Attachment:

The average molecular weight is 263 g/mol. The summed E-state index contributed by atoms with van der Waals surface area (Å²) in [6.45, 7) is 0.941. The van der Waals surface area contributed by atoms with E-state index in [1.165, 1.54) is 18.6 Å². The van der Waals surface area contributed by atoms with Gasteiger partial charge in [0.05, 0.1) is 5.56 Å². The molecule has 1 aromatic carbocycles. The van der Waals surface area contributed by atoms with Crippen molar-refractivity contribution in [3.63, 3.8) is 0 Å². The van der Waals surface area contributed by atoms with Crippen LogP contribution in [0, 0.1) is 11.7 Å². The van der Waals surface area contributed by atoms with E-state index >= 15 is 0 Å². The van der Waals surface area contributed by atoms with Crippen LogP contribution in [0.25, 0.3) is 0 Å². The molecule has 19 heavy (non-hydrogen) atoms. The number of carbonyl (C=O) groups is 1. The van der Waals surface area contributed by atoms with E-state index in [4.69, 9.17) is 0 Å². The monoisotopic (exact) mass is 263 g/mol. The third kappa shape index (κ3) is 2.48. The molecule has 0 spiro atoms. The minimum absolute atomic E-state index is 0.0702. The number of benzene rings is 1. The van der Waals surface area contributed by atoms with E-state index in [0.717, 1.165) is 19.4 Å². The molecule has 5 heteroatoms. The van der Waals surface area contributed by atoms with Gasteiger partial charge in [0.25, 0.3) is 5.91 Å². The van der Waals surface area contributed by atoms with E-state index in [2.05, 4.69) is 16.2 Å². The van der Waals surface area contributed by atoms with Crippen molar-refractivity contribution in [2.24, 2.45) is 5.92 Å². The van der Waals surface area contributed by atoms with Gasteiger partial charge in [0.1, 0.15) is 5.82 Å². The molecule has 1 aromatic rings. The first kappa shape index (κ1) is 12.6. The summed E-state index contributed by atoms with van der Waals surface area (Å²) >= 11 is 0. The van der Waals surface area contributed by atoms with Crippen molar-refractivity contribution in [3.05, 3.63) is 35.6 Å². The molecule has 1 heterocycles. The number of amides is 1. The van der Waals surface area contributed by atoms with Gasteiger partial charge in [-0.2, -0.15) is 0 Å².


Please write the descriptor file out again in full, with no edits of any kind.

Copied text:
The average molecular weight is 263 g/mol. The summed E-state index contributed by atoms with van der Waals surface area (Å²) in [6.45, 7) is 0.941. The van der Waals surface area contributed by atoms with E-state index in [1.165, 1.54) is 18.6 Å². The van der Waals surface area contributed by atoms with Gasteiger partial charge in [0.05, 0.1) is 5.56 Å². The molecule has 1 aromatic carbocycles. The van der Waals surface area contributed by atoms with Crippen molar-refractivity contribution in [3.63, 3.8) is 0 Å². The van der Waals surface area contributed by atoms with Crippen LogP contribution in [0, 0.1) is 11.7 Å². The van der Waals surface area contributed by atoms with E-state index >= 15 is 0 Å². The van der Waals surface area contributed by atoms with Crippen LogP contribution in [0.25, 0.3) is 0 Å². The molecule has 19 heavy (non-hydrogen) atoms. The number of carbonyl (C=O) groups is 1. The van der Waals surface area contributed by atoms with E-state index in [4.69, 9.17) is 0 Å². The monoisotopic (exact) mass is 263 g/mol. The third kappa shape index (κ3) is 2.48. The molecule has 0 spiro atoms. The minimum absolute atomic E-state index is 0.0702. The number of benzene rings is 1. The van der Waals surface area contributed by atoms with E-state index in [0.717, 1.165) is 19.4 Å². The molecule has 5 heteroatoms. The van der Waals surface area contributed by atoms with Gasteiger partial charge in [0.25, 0.3) is 5.91 Å². The van der Waals surface area contributed by atoms with E-state index in [2.05, 4.69) is 16.2 Å². The van der Waals surface area contributed by atoms with Crippen molar-refractivity contribution in [2.24, 2.45) is 5.92 Å². The van der Waals surface area contributed by atoms with Gasteiger partial charge in [0.1, 0.15) is 5.82 Å². The molecule has 1 aromatic rings. The first kappa shape index (κ1) is 12.6. The summed E-state index contributed by atoms with van der Waals surface area (Å²) >= 11 is 0. The van der Waals surface area contributed by atoms with Crippen molar-refractivity contribution in [3.05, 3.63) is 35.6 Å². The molecule has 1 heterocycles. The number of amides is 1. The van der Waals surface area contributed by atoms with Gasteiger partial charge in [-0.2, -0.15) is 0 Å².